An endangered wolf named Rusty was shot dead by the U.S. Fish & Wildlife Service (FWS), leaving behind his pups and a likely pregnant mate.

The Mexican gray wolf, reportedly killed on April 12th, was a part of the Mangas Pack, who reside in New Mexico near the Arizona border in the northern Gila National Forest.

Government officials quietly approved the killing of Rusty in March, alleging a connection to attacks on livestock in the area. Officials reportedly refused to listen to advice from scientists, who recommended non-lethal alternatives — such as requiring farmers to remove the corpses of livestock not killed in depredations to deter wolves from scavenging.

Wildlife advocates are mourning the death of Rusty and warn that the killing will likely have detrimental consequences.

“This is a sad day for Mexican wolves and a devastating loss for the Mangas pack, which could be welcoming pups at any moment,” said Maggie Howell, the executive director of Wolf Conservation Center, in a press release. “Apart from this endangering the Mangas pack’s survival, science has shown that removing a wolf parent from the family can destabilize the pack and increase the likelihood of further conflicts.”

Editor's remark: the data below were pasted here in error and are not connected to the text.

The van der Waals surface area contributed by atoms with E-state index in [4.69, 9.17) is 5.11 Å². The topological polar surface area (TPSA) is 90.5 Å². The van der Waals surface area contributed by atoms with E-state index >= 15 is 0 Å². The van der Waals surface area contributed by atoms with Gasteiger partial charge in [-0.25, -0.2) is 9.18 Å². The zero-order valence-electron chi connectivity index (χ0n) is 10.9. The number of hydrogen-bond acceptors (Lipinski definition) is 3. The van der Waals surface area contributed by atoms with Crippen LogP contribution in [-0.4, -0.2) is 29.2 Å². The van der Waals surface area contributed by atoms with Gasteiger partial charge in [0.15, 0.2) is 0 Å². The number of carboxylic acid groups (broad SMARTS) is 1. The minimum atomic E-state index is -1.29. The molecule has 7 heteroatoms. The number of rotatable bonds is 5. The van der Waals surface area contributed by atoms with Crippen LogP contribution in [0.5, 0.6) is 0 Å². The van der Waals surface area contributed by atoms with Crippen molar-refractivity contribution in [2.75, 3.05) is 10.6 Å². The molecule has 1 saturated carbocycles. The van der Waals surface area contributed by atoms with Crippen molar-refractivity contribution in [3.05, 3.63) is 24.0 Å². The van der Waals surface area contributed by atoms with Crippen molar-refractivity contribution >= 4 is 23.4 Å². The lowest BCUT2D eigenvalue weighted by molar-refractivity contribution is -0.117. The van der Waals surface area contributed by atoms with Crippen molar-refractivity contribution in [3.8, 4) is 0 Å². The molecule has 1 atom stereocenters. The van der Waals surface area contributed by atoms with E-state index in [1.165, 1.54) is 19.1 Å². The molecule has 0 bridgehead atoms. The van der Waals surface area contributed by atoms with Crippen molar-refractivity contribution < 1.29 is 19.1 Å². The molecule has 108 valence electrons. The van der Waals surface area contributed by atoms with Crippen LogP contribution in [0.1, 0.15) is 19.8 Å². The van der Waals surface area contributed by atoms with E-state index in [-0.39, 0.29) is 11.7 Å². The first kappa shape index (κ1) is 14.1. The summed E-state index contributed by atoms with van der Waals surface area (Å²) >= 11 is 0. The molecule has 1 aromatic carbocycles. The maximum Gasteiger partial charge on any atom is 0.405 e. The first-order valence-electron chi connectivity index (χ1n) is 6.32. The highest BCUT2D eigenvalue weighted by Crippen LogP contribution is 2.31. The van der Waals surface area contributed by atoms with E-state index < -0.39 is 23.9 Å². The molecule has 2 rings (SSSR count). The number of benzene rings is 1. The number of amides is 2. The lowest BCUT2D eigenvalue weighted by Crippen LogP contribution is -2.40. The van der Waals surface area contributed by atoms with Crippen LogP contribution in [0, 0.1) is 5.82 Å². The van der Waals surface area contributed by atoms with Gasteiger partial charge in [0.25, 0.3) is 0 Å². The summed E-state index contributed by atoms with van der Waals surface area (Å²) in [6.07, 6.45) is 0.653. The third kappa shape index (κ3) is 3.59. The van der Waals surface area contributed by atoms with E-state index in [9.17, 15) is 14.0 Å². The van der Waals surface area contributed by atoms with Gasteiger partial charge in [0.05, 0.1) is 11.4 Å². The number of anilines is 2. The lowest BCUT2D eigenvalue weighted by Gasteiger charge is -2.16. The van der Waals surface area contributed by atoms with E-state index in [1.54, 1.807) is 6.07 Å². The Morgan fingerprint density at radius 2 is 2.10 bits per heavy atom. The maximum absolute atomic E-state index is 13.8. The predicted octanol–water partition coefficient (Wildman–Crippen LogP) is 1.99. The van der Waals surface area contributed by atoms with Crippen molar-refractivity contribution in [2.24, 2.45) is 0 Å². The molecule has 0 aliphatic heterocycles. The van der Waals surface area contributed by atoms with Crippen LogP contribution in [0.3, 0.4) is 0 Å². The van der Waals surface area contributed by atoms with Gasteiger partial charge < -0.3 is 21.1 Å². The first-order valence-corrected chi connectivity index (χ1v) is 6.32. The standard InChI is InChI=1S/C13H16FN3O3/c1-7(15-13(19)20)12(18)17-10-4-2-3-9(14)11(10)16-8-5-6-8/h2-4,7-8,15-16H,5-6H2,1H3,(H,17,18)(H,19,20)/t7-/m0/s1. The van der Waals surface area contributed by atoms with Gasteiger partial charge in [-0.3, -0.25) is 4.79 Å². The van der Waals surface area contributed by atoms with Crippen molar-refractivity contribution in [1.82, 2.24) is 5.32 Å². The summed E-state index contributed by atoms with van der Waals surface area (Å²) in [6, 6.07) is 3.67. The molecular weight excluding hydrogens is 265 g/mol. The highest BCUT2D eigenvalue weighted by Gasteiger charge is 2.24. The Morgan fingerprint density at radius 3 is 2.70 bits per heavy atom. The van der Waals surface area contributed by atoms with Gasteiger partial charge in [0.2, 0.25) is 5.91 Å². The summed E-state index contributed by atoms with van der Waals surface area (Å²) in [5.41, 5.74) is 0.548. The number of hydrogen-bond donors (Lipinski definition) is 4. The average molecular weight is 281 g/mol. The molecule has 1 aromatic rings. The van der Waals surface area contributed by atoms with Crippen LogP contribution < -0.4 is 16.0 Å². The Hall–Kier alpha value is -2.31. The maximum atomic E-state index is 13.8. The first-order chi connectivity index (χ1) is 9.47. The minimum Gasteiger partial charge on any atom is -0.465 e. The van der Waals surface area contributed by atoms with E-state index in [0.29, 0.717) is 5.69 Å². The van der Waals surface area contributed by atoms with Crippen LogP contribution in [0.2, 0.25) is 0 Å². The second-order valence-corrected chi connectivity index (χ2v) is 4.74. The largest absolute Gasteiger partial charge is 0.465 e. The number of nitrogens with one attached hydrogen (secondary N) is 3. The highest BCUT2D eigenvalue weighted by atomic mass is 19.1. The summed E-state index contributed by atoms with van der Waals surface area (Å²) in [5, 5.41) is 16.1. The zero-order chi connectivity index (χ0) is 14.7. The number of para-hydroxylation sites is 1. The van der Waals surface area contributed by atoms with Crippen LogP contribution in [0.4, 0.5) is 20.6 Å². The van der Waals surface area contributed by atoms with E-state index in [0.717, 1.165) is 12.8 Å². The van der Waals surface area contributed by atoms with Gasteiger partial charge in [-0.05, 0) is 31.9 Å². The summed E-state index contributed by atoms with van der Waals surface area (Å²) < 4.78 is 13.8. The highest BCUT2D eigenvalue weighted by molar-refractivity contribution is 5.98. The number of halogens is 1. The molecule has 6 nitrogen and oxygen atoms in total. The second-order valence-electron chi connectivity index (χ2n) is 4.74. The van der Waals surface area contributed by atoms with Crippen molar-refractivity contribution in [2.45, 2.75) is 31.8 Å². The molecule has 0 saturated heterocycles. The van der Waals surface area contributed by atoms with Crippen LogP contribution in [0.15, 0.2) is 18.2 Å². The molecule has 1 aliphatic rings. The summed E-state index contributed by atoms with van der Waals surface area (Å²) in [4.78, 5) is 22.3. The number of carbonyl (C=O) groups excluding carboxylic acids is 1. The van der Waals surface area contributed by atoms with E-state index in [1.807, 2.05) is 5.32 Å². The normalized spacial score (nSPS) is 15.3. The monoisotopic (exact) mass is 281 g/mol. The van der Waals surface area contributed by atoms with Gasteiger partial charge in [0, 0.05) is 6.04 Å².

Environmental advocates are condemning the cruel killing, too.

“Every single time a Mexican wolf is killed by the agency meant to protect and restore lobos (wolves), we need to remember: These are critically imperiled, native, ecosystem engineers who belong in the wilds of the American Southwest,” said Chris Smith, the southwest wildlife advocate for WildEarth Guardians.

Wolves are family-oriented and intelligent individuals who don’t deserve to be shot dead for existing. Instead of protecting profits, wildlife officials need to protect wild animals — not gun them down. Take action to help other wolves today by signing our petition to stop the massacre of wolves in the United States.